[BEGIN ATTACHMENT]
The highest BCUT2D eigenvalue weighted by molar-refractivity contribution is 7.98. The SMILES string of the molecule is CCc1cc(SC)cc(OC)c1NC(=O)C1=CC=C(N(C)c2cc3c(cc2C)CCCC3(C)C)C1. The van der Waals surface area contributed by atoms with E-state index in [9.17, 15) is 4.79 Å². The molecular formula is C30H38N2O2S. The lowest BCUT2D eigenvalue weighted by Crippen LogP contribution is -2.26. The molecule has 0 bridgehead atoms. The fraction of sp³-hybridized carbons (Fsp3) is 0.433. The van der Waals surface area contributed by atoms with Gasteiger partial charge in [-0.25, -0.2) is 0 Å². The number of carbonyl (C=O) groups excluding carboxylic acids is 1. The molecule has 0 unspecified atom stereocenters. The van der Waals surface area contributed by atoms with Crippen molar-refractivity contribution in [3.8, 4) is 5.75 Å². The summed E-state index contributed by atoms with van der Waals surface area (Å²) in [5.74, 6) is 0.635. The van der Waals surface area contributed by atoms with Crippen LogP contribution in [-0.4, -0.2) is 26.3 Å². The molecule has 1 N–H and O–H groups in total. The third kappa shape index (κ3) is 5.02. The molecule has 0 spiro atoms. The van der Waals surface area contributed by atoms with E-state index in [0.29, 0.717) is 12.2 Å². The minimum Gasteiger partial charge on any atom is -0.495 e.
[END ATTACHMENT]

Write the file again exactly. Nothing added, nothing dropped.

The highest BCUT2D eigenvalue weighted by molar-refractivity contribution is 7.98. The SMILES string of the molecule is CCc1cc(SC)cc(OC)c1NC(=O)C1=CC=C(N(C)c2cc3c(cc2C)CCCC3(C)C)C1. The van der Waals surface area contributed by atoms with E-state index in [9.17, 15) is 4.79 Å². The molecular formula is C30H38N2O2S. The lowest BCUT2D eigenvalue weighted by Crippen LogP contribution is -2.26. The molecule has 0 bridgehead atoms. The fraction of sp³-hybridized carbons (Fsp3) is 0.433. The van der Waals surface area contributed by atoms with Gasteiger partial charge in [-0.25, -0.2) is 0 Å². The number of carbonyl (C=O) groups excluding carboxylic acids is 1. The molecule has 0 unspecified atom stereocenters. The van der Waals surface area contributed by atoms with Crippen molar-refractivity contribution in [3.8, 4) is 5.75 Å². The summed E-state index contributed by atoms with van der Waals surface area (Å²) in [5.74, 6) is 0.635. The van der Waals surface area contributed by atoms with Crippen LogP contribution in [-0.4, -0.2) is 26.3 Å². The molecule has 1 N–H and O–H groups in total. The third kappa shape index (κ3) is 5.02. The molecule has 0 spiro atoms. The van der Waals surface area contributed by atoms with E-state index in [0.29, 0.717) is 12.2 Å². The minimum Gasteiger partial charge on any atom is -0.495 e.